Introduction to FlexRAID 2.0

Courtesy of: Mike Kirnak (Nak)


Welcome to FlexRAID 2.0! This guide is for the beginner who has basic computer skills, but no expertise in RAID or data back up. In short, this is FlexRAID 2.0 for Dummies. This guide will help you decide if FlexRAID is right for you, and walk you through the most basic FlexRAID setup. FlexRAID is extremely flexible and is capable of a lot more than I’ll cover here. I’m just going to walk you through the most basic setup and get you up and running. I’ll ignore many of the possible configurations; I’ll just give you one that will work.

Check the date up by the title, there may be a later version of this guide. Always use the latest version and match the version number to the version of FlexRAID you’re using.

What is FlexRAID?

Flex is a software based system for protecting your data from data corruption and failed hard drives. FlexRAID is more flexible than hardware Raid in many ways. There’s no limit in the type of storage that FlexRAID can protect; whatever storage your Operating System can access can be protected by FlexRAID. This includes removable hard drives, optical disks, network shares, even flash memory cards! All of your drives remain accessible and can be read by any device that could read them before. In the event that more drives fail than allowed by your configuration, all data on the discs that did not fail remains intact and accessible. Only the data on the failed discs is lost, and only then if more drives fail than the tolerance of your chosen configuration. The main limitation to FlexRAID is that it doesn’t excel at protecting the disc your Operating System resides on. You should use hardware RAID or backup software designed for backing up your boot disk.

What can FlexRAID do?

FlexRAID has 3 main functions: Snapshot RAID, Live RAID, and storage pooling. This guide will discuss Snapshot RAID  only.

Snapshot RAID takes a picture of your data at one point in time, the point you last performed an update. Any changes since the last update are not protected. Snapshot RAID is best used on data that does not change too often. It’s perfect for large collections of multimedia content. Automatic updates can be scheduled to run every night, or whatever frequency you desire.

Overview of Operation

Let’s say you have four drives you need to protect. Or twenty—or more—it doesn’t really matter. You’ll need at least one extra drive to store the parity data. Drives you’re protecting are called “DRU”s—Data Risk Units–while drives you’re using to protect your data are “PPU”s—Parity Protection Units. You can have more than one PPU; you can have as many as you want. If you have one PPU, you can recover from one hard drive failure. If you have two PPUs, you can recover from two simultaneous hard drive failures and so on. Personally, I think two PPUs is a good number if you’re protecting more than three hard drives. For three or fewer DRUs, One PPU should do it. I might add more PPUs if I were protecting more than 15 DRUs. Each PPU MUST be as large as your largest DRU. If your biggest DRU is 2TB, each and every PPU MUST be at least 2TB in size. Your “array” is all of your PPUs and DRUs. The word “array” and “RAID” are used interchangeably.

You set your array up, now your data is protected. The next day you add a few movies to your collection; now you want to update your array so those new movies are protected too. You open FlexRAID, go to the update dialog, do a quick validate to make sure all of your data is still good then hit update. FlexRAID chugs away and after a bit your new movies are protected.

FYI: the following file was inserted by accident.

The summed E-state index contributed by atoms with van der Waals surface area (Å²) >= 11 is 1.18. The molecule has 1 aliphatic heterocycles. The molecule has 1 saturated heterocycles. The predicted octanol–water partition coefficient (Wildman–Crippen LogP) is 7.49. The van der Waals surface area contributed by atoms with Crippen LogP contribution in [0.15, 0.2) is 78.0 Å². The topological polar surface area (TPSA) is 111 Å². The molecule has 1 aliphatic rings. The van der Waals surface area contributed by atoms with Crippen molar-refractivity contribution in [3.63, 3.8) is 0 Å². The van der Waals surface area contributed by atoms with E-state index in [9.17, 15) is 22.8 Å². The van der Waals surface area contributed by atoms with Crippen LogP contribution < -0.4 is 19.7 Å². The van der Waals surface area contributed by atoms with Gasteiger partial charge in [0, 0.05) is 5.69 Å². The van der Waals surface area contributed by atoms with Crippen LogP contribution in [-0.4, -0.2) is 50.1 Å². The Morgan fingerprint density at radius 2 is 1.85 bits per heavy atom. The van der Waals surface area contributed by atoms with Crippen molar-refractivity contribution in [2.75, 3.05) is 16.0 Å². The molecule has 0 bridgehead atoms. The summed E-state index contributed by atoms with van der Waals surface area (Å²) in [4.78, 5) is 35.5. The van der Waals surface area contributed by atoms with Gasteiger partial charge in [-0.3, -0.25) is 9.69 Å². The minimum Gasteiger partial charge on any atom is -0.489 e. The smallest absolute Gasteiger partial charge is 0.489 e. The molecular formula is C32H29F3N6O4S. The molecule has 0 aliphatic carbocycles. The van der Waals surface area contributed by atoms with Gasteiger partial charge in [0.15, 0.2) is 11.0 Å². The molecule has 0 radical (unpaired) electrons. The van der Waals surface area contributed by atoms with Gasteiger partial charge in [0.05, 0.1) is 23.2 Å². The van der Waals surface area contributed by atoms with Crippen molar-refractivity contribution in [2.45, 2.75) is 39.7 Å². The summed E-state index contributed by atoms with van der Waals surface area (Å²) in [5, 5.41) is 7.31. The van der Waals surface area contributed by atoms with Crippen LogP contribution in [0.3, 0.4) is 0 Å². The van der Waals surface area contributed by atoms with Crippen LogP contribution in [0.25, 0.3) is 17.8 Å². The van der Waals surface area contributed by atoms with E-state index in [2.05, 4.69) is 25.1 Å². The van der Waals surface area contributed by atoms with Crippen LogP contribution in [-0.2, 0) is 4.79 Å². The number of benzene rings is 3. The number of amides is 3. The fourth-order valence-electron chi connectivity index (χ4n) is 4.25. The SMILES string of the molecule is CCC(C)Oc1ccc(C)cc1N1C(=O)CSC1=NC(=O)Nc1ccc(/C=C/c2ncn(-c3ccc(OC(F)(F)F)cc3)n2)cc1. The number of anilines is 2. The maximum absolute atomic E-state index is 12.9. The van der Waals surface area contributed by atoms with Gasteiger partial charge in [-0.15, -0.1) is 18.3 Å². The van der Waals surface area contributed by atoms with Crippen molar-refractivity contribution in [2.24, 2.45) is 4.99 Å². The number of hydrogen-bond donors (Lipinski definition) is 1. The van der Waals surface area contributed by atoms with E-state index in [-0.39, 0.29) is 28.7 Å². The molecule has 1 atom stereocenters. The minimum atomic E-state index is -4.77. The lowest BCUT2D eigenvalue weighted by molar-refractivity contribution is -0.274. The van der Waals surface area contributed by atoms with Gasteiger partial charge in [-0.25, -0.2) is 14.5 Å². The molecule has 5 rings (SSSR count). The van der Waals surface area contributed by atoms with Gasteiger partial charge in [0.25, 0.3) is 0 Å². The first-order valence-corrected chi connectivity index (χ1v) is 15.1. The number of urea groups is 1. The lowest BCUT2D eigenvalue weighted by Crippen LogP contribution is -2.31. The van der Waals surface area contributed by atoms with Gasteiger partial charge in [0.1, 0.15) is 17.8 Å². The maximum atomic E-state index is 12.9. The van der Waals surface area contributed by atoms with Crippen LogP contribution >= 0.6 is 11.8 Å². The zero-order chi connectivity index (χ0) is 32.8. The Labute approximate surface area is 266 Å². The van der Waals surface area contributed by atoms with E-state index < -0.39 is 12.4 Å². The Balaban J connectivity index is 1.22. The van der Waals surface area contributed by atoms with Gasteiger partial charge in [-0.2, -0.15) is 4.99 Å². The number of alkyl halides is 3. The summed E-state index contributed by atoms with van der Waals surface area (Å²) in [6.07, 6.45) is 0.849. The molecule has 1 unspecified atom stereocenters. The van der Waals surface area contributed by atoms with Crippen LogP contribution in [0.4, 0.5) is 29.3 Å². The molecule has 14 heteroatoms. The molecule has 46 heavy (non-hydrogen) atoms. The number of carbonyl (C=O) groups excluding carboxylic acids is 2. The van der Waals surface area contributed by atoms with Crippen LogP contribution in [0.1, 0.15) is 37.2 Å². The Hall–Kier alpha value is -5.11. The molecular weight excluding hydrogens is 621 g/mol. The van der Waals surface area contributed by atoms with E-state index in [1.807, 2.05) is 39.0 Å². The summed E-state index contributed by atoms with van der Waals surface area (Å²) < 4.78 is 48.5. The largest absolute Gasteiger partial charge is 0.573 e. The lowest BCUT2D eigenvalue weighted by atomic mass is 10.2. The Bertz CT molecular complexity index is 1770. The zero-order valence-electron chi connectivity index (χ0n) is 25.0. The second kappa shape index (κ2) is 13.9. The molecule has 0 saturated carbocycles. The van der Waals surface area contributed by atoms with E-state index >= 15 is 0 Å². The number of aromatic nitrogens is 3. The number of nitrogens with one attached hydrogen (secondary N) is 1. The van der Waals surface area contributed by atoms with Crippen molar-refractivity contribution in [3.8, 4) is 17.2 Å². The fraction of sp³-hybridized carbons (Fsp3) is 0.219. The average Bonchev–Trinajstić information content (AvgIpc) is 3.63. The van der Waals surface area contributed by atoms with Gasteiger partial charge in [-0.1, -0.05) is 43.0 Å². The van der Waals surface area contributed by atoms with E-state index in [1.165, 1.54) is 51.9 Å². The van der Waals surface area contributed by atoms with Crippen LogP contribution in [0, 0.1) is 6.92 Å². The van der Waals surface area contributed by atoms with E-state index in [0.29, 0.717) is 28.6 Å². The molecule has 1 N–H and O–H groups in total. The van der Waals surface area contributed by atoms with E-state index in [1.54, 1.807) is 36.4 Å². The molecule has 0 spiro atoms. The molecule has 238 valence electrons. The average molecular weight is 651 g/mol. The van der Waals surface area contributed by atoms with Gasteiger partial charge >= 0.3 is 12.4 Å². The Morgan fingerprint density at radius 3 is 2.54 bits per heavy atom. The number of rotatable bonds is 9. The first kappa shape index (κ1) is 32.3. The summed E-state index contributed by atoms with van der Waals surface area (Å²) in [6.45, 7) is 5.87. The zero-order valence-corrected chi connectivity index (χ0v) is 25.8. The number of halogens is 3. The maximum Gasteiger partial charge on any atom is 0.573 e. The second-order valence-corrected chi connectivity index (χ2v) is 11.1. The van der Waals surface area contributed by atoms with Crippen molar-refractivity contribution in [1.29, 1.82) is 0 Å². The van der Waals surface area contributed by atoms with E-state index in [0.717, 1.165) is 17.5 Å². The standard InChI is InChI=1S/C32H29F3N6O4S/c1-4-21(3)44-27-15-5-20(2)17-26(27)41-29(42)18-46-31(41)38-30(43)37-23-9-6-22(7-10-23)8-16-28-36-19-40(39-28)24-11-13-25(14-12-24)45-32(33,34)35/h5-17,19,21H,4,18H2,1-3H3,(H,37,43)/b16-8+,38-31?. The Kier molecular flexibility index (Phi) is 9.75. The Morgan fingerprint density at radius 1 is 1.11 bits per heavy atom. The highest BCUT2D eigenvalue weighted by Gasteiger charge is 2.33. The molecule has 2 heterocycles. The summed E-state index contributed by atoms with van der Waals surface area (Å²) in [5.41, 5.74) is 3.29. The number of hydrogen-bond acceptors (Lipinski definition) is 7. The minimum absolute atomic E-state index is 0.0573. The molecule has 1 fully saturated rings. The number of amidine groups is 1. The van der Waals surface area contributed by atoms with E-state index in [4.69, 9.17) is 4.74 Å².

If you have more disc failures than you have PPUs, the data on the failed discs is lost, but all of your other data remains intact. Today that doesn’t happen though. You have two PPUs and 10 DRUs. Darn! Two of your drives fail, it could be any combination of DRUs and PPUs. You replace the two hard drives, open FlexRAID, open the restore dialog, select the two DRUs/PPUs that failed, hit restore and you’re back in business in a short while! Just make sure you replace the failed hard drives at your earliest opportunity. You don’t want to wait until you get another hard drive failure and end up with more failed hard drives than PPUs. Once you’ve restored your array, you can again have as many disc failures as you have PPUs.

Installing FlexRAID

OK, this is easy. The instructions are for Windows XP, other versions will be slightly different. Download the latest version of FlexRAID 2.x from Download / Try / Buy. While you’re there look at look at any bug reports that are still open. That’ll tell you of any bugs you might need to work around. Run the installation program and accept all of the defaults. When it asks if you want to start as a service, the answer is “Yes”. Now open your anti-virus/firewall programs and make exceptions for FlexRAID.  If your AV program scans every file FlexRAID opens, your array creation and updates could take a very long time.

Open Windows Explorer and navigate to

“C:\Program Files\\FlexRAID 2.0 ” Right click on “log.log” Under “Send To” click on “Desktop (Create Shortcut)”. Make a copy of in the same directory. Name the copy “log4j.propertiesBAK”. Open “” with a text editor like Notepad. Replace every “TRACE” and “DEBUG” with “INFO”. (Skip the quotation marks, of course.) Save the file.

There should now be a “FlexRAID.html” icon on your desktop. When you double click this icon, FlexRAID will open in your default web browser. If you have Google Chrome installed, and it’s not your default browser, you can right click on the icon, open properties and select Chrome under “Opens With”. FlexRAID is very snappy under Chrome. You don’t have to do this, it runs fine with Firefox or Internet Explorer.

Success! FlexRAID is now installed on your PC.

Configuring Your Array